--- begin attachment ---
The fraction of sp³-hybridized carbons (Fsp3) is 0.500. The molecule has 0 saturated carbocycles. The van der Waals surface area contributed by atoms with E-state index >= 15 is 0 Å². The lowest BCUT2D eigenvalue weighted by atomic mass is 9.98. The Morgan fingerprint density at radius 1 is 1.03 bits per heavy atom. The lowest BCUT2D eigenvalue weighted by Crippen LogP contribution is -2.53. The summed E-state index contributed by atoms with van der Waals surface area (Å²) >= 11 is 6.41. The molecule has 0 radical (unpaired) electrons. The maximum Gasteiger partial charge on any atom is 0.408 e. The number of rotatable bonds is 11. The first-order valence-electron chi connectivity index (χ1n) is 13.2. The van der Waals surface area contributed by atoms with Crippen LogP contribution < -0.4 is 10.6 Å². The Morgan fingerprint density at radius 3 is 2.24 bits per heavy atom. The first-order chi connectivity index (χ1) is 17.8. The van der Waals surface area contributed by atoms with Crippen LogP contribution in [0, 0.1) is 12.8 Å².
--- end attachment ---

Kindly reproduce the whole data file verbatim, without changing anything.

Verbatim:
The fraction of sp³-hybridized carbons (Fsp3) is 0.500. The molecule has 0 saturated carbocycles. The van der Waals surface area contributed by atoms with E-state index >= 15 is 0 Å². The lowest BCUT2D eigenvalue weighted by atomic mass is 9.98. The Morgan fingerprint density at radius 1 is 1.03 bits per heavy atom. The lowest BCUT2D eigenvalue weighted by Crippen LogP contribution is -2.53. The summed E-state index contributed by atoms with van der Waals surface area (Å²) >= 11 is 6.41. The molecule has 0 radical (unpaired) electrons. The maximum Gasteiger partial charge on any atom is 0.408 e. The number of rotatable bonds is 11. The first-order valence-electron chi connectivity index (χ1n) is 13.2. The van der Waals surface area contributed by atoms with Crippen LogP contribution < -0.4 is 10.6 Å². The Morgan fingerprint density at radius 3 is 2.24 bits per heavy atom. The first-order chi connectivity index (χ1) is 17.8. The van der Waals surface area contributed by atoms with Crippen LogP contribution in [0, 0.1) is 12.8 Å².